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Paul Vallely on Saudi Arabia: First the statistic, now the tragedy

26 October 2018

Saudi Arabia’s crimes, large and small, should elicit a response, says Paul Vallely


The Saudi Crown Prince Mohammed bin Salman (centre) at the Future Investment Initiative (FII) in Riyadh, Saudi Arabia, this week

The Saudi Crown Prince Mohammed bin Salman (centre) at the Future Investment Initiative (FII) in Riyadh, Saudi Arabia, this week

IT IS puzzling that the death of one man should have triggered such outrage and disgust at the regime in Saudi Arabia, when three years of ruthless bombing in Yemen — and the death of more than 10,000 men, women, and children — failed to generate a similar ire.

The international response to the death of the Washington Post journalist Jamal Khashoggi tells us something about our politics, and perhaps something deeper about human nature.

There can be no doubt about the callous and inhuman character of the air attacks launched three years ago by Saudi Arabia’s effective ruler, Crown Prince Mohammed bin Salman, against the rebels seeking to overthrow the government of Yemen.

Apparently, he was under the illusion that devastating bombing would bring the conflict to a speedy end. He is not the first politician to have made such a poor military calculation. As well as the thousands who have died, five million people are starving in Yemen, in what the United Nations says is the world’s worst humanitarian disaster.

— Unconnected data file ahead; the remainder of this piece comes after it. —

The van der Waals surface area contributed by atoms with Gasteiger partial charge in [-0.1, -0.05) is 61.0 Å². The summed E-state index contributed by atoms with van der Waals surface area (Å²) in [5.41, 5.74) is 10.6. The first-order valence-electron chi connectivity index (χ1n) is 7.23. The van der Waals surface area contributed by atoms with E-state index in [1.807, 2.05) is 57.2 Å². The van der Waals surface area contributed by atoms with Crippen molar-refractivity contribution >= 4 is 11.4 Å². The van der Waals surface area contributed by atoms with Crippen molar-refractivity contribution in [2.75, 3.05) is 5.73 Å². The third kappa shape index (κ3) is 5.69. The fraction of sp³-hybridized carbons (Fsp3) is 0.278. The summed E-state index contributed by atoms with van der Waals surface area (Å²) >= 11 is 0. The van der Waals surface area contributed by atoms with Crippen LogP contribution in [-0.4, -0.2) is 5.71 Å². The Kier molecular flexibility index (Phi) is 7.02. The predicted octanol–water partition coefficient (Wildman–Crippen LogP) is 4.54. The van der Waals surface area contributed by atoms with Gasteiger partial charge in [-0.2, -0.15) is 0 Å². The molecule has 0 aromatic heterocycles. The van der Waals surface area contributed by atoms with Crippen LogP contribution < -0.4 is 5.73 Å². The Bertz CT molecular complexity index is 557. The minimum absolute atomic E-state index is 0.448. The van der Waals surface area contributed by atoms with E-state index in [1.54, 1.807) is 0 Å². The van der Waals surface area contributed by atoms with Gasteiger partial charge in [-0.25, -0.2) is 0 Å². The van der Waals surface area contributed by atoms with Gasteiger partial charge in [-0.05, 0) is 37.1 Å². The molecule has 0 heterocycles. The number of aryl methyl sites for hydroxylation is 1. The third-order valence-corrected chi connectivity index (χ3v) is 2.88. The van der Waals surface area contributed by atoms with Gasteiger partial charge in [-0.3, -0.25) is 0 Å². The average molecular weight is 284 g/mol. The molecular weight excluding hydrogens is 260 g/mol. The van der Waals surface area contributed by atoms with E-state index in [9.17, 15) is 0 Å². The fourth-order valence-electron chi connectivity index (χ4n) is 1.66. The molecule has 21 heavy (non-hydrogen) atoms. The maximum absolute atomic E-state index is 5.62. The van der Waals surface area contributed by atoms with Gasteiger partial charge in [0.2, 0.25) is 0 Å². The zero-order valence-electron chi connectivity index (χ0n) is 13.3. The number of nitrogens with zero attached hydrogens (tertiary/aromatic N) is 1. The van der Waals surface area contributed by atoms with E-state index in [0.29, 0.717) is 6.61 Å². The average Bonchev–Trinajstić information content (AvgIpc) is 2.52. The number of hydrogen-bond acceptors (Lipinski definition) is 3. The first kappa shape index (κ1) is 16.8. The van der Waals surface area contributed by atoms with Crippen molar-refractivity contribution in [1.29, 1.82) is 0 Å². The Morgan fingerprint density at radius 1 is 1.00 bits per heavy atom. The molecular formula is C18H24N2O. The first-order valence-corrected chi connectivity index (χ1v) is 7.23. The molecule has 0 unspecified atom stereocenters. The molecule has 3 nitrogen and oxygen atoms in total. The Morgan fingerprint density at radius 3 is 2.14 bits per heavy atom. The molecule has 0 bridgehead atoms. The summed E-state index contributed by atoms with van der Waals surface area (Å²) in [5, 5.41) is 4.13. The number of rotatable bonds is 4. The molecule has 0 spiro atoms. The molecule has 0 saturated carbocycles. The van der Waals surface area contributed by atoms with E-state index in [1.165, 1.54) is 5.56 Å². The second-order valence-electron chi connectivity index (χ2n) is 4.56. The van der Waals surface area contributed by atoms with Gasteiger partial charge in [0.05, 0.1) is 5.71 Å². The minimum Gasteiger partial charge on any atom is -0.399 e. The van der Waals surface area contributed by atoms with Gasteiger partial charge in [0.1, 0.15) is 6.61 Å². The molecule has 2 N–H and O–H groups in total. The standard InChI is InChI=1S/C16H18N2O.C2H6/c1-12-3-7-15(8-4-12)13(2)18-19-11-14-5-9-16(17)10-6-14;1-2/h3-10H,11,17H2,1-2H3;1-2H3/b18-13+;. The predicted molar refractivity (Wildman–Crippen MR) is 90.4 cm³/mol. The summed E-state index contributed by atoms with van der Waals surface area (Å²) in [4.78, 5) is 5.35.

Global strategic politics lie behind the war. The rebels are backed by Iran, whose Shia Muslim government is seen by the Sunni Muslims of the Saudi regime as a rival for regional supremacy. The United States and its allies, including the UK, back the Saudis in that power struggle. The Saudis still have vast quantities of oil, though it is diminishing, and they buy huge quantities of Western weapons: 60 per cent of them from the US, but more than 20 per cent from the UK.

Politicians are normally coy about making public the private calculation that political and economic interests outweigh ethical concern for those who suffer as “collateral damage”. President Trump is a different kind of creature. He openly admits that Saudi Arabia’s status as a strategic and economic ally tempers his response to the regime’s savage and premeditated murder of Mr Khashoggi. Every time he speaks, the number of American jobs at stake goes up: first 40,000, then 400,000, then 450,000, 500,000, 600,000, and now a million.

Others do not imitate the President’s response. Dozens of governments and business leaders have pulled out of the prestigious Saudi “Davos in the Desert” investment conference. Germany and Spain have stopped weapons exports to Riyadh. Opinion polls show that most British people want to do the same, even if our Foreign Secretary is equivocating.

It was Stalin who infamously said that the death of one man is a tragedy, while the death of one million is a statistic. With the interrogation, torture, murder, and apparent dismembering of a critical journalist, the Saudis have crossed a red line. Bombing campaigns can be morally ambiguous; the cruel murder of one man is black and white.

We can imagine ourselves in his place, and we can empathise with what his relatives are going through, especially when hearing that the whole grisly affair was recorded on Skype and intercepted by Turkish intelligence — even down to the hit-squad’s doctor’s suggestion to the killers that they listen to music while he attacked the corpse with a bone saw.

We do not have such vivid detail about the death of the 10,000 civilians in Yemen. But we would do well to exercise our moral imagination and our indignation on them, too.

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